Nevada’s economy continues to outperform the U.S. economy. U.S. job growth, picking up recently, is still growing at a modest rate, up 1.5 percent year-over-year for the month of April. The Silver State, on the other hand, continues to create jobs, up a robust 6.6 percent measured annually over the same April-to-April period. In short, the better than 5 percent difference between Nevada and the U.S. is more than sufficient to result in Nevada leading the nation in job growth.
The brisk Nevada job market is widely distributed. The Las Vegas area (Clark County) has created jobs at an annual rate of 7.6 percent, and Reno experienced a 4.4 percent growth rate over the same period. Not surprisingly, with strong job growth, unemployment rates stand at 3.7, 3.7 and 3.5 percent respectively, for Nevada, Las Vegas and Reno – decidedly better than the national rate of 5.1 percent.
Though the national job market has failed to perform at effectively as other key sectors, the U.S. economy continues to grow. Inflation-adjusted Gross Domestic Product (real GDP) is expanding at 3.7 percent as of first quarter-2005. This expansion occurred during a period of increasing oil prices, with oil increasing to more than $60 per barrel. The recent price increases have not yet jolted consumers into less spending, however, though some weakness has appeared in auto and truck sales, down by 5.9 percent annually, measured April-to-April.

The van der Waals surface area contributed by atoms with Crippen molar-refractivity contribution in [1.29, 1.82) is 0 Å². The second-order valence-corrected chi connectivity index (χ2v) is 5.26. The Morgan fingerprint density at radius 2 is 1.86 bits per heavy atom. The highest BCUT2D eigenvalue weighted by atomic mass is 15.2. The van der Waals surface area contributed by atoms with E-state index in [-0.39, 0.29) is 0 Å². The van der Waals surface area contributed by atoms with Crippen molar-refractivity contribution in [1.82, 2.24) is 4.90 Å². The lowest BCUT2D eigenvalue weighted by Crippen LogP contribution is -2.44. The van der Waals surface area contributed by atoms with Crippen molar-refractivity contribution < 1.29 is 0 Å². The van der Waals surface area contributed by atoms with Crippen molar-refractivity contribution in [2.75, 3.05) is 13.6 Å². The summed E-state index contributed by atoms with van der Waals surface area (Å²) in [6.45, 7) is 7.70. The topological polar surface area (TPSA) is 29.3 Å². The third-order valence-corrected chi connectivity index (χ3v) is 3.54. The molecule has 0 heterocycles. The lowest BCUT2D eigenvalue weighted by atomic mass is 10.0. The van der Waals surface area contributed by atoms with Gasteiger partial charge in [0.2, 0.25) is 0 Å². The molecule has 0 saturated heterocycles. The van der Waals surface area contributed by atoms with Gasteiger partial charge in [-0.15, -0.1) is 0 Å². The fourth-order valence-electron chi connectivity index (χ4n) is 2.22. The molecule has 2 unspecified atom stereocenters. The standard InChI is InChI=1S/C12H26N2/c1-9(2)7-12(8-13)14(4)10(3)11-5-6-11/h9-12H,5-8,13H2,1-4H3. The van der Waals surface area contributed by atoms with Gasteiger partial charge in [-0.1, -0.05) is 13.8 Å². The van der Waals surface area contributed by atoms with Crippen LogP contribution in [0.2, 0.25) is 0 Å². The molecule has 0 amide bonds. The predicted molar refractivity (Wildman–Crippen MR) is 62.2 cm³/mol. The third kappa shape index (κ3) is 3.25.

The Federal Open Market Committee met on June 29th and raised the federal funds target rate another quarter point. Still, rates remain favorable for business investment. As the Fed stays the course of raising the fed funds target, its mix of policies will shift to keep inflation in check and help the economy grow along a more measured course.